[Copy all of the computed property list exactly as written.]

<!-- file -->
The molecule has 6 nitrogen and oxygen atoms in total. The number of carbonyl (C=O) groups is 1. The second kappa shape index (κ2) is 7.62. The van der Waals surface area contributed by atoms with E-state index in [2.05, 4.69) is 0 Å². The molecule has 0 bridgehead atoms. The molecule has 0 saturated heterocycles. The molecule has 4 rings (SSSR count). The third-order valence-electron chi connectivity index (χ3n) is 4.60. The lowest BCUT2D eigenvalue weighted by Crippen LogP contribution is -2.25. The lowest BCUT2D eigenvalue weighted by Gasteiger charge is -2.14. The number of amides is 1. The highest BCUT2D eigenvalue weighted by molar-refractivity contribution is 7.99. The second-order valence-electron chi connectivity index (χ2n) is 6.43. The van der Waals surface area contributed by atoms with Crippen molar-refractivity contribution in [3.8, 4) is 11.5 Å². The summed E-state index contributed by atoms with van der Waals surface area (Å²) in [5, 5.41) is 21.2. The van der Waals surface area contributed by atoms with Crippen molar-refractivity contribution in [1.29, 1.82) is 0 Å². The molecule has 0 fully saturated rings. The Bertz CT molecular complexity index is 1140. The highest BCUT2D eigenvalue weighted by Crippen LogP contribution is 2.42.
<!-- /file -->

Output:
The molecule has 6 nitrogen and oxygen atoms in total. The number of carbonyl (C=O) groups is 1. The second kappa shape index (κ2) is 7.62. The van der Waals surface area contributed by atoms with E-state index in [2.05, 4.69) is 0 Å². The molecule has 0 bridgehead atoms. The molecule has 0 saturated heterocycles. The molecule has 4 rings (SSSR count). The third-order valence-electron chi connectivity index (χ3n) is 4.60. The lowest BCUT2D eigenvalue weighted by Crippen LogP contribution is -2.25. The lowest BCUT2D eigenvalue weighted by Gasteiger charge is -2.14. The number of amides is 1. The highest BCUT2D eigenvalue weighted by molar-refractivity contribution is 7.99. The second-order valence-electron chi connectivity index (χ2n) is 6.43. The van der Waals surface area contributed by atoms with Crippen molar-refractivity contribution in [3.8, 4) is 11.5 Å². The summed E-state index contributed by atoms with van der Waals surface area (Å²) in [5, 5.41) is 21.2. The van der Waals surface area contributed by atoms with Crippen molar-refractivity contribution in [1.29, 1.82) is 0 Å². The molecule has 0 fully saturated rings. The Bertz CT molecular complexity index is 1140. The highest BCUT2D eigenvalue weighted by Crippen LogP contribution is 2.42.